Eighteenth Sunday in Ordinary Time

Scripture Readings:    Exodus 16:2-4, 12-15;    Ephesians 4: 17-14;    John 6: 24-35

Many years ago, there was a song sung at Mass that said, “look beyond the bread you eat, see your Savior and your Lord, look beyond the wine you drink and see your Savior and your Lord.”

Last weekend and this weekend we read and hear about the feeding of God’s people on journey to the promised land and as they yearned for the food of life that only comes from God.

Like the song above suggests, we who receive this gift of God – this bread and wine, this Holy Communion – need to look beyond…

For we who eat the bread of life are called to put on the new selves of righteousness, holiness and truth.   We need to not only take care of ourselves, but we need to look beyond ourselves and care for one another and others.

True story:     After lecturing at a University in Canada, a minister found himself stranded in a bus station during a surprise October snowstorm.    Cold and wet, he finally found a seat at the bus café counter.   A cranky, tired man in a greasy apron took his order – all they had was soup, one kind.   So the minister ordered soup.   The gray goop was the worst thing he had ever eaten.   He wrapped his hands around the bowl – at least it kept his hands warm.

Then the door opened again, letting in the icy wind.   “Close the door!” somebody yelled.    In came a woman in a threadbare coat.    She took a seat not far from the minister.   The cranky man in the greasy apron took her order.  “Glass of water,” she mumbled.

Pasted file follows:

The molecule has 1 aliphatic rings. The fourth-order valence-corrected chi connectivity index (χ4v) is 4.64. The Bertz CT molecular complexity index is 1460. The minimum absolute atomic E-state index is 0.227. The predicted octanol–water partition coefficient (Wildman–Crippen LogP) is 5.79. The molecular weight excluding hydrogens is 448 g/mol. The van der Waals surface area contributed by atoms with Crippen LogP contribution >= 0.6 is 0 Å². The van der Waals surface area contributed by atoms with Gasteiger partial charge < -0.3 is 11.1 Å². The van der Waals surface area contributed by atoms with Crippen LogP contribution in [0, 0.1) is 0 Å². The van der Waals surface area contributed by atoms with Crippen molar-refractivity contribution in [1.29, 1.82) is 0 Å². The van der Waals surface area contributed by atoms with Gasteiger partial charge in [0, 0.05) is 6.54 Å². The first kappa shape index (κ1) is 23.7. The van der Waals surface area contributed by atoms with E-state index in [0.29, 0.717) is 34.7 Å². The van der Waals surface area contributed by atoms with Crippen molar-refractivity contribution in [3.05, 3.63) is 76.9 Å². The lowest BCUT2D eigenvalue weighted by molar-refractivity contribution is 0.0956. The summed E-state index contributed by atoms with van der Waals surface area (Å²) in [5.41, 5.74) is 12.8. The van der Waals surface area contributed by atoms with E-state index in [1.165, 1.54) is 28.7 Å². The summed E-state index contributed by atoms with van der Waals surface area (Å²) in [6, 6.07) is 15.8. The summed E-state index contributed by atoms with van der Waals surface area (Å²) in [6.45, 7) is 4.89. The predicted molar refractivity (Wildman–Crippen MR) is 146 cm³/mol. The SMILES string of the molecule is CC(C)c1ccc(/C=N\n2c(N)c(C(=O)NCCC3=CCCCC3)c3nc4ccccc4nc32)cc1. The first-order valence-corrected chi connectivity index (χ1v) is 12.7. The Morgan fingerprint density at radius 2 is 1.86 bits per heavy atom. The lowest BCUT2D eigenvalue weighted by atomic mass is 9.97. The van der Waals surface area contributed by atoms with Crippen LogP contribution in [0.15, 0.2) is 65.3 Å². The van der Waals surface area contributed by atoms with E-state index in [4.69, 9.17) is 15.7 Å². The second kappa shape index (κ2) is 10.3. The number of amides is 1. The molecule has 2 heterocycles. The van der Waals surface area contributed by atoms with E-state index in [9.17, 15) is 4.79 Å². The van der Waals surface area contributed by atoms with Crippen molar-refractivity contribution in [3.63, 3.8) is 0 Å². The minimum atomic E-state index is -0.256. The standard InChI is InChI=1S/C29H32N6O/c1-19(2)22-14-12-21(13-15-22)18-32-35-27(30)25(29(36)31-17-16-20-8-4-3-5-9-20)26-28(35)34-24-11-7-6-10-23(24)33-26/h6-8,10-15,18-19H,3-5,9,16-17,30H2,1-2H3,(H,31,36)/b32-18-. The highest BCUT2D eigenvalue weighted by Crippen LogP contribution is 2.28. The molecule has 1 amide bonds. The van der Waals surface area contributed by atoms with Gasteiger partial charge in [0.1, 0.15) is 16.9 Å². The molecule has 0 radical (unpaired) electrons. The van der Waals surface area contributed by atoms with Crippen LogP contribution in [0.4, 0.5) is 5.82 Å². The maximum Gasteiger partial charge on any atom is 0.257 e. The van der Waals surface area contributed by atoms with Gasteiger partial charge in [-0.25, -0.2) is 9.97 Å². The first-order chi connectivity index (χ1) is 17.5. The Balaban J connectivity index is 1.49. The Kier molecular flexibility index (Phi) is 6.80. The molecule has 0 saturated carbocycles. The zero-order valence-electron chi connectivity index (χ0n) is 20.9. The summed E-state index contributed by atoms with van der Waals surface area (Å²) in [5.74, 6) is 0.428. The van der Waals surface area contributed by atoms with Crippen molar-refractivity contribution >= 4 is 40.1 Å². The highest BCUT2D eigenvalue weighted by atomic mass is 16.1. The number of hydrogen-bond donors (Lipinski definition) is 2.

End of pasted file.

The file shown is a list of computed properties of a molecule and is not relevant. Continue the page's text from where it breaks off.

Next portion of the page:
He brought the water.    “Now, what do you want?”

“Just a glass of water and a chance to get warm.”

“Look, I have customers that pay – what do you think this is a Church or something?   If you are not going to order, you have got to leave!”

The man got real loud about it.   So she got up to leave – and, as if rehearsed, everybody in the little café got up and started toward the door.    The minister got up and said to the man in the greasy apron, “I am voting for something here; I do not know what it is.”

“All right, all right, all right,” the cranky man in the greasy apron said.   Everybody sat down again and he brought the woman a bowl of soup.

The minister asked the person sitting next to him, “who is she?”

“I never saw her in here before,” was the reply.

The place grew quiet; all the minister heard was the sipping of that awful soup.     The minister decided to try it again and put his spoon into the bowl.

“You know”, said the minister later, “it really was not bad.  Everyone was eating the soup, and it was pretty good soup.   I have no idea what kind of soup it was.   I do not know what was in it, but I do recall when I was eating it, it tasted a little bit like bread and wine.   Just a little like bread and wine.”

May we as person, families and parish continue to allow the word, the eucharistic sacrament we hear and share in each week to guide us in being authentic disciples of the Lord… worthy of the name and eager to share “our bread” with others.